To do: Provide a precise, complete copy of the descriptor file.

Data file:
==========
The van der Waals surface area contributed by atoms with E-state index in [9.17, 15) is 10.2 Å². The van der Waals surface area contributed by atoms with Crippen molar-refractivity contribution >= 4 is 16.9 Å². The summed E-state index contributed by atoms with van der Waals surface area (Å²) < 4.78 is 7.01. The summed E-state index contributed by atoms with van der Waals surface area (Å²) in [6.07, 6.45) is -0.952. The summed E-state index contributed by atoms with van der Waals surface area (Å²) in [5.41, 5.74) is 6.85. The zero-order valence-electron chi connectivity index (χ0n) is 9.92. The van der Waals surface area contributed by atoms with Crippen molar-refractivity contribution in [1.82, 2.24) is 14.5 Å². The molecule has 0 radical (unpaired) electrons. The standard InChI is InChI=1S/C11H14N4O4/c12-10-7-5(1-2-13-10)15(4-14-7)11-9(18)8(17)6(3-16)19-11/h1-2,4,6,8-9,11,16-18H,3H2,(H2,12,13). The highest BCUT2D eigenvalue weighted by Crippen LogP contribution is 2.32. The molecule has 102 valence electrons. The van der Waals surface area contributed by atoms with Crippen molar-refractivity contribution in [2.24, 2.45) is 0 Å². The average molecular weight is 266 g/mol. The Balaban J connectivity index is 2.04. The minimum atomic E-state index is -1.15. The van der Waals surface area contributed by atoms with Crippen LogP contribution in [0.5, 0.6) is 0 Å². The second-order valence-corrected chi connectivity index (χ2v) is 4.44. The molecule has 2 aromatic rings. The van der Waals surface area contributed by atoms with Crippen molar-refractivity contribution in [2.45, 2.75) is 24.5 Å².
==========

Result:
The van der Waals surface area contributed by atoms with E-state index in [9.17, 15) is 10.2 Å². The van der Waals surface area contributed by atoms with Crippen molar-refractivity contribution >= 4 is 16.9 Å². The summed E-state index contributed by atoms with van der Waals surface area (Å²) < 4.78 is 7.01. The summed E-state index contributed by atoms with van der Waals surface area (Å²) in [6.07, 6.45) is -0.952. The summed E-state index contributed by atoms with van der Waals surface area (Å²) in [5.41, 5.74) is 6.85. The zero-order valence-electron chi connectivity index (χ0n) is 9.92. The van der Waals surface area contributed by atoms with Crippen molar-refractivity contribution in [1.82, 2.24) is 14.5 Å². The molecule has 0 radical (unpaired) electrons. The standard InChI is InChI=1S/C11H14N4O4/c12-10-7-5(1-2-13-10)15(4-14-7)11-9(18)8(17)6(3-16)19-11/h1-2,4,6,8-9,11,16-18H,3H2,(H2,12,13). The highest BCUT2D eigenvalue weighted by Crippen LogP contribution is 2.32. The molecule has 102 valence electrons. The van der Waals surface area contributed by atoms with Crippen molar-refractivity contribution in [2.24, 2.45) is 0 Å². The average molecular weight is 266 g/mol. The Balaban J connectivity index is 2.04. The minimum atomic E-state index is -1.15. The van der Waals surface area contributed by atoms with Crippen LogP contribution in [0.5, 0.6) is 0 Å². The second-order valence-corrected chi connectivity index (χ2v) is 4.44. The molecule has 2 aromatic rings. The van der Waals surface area contributed by atoms with Crippen molar-refractivity contribution in [2.45, 2.75) is 24.5 Å².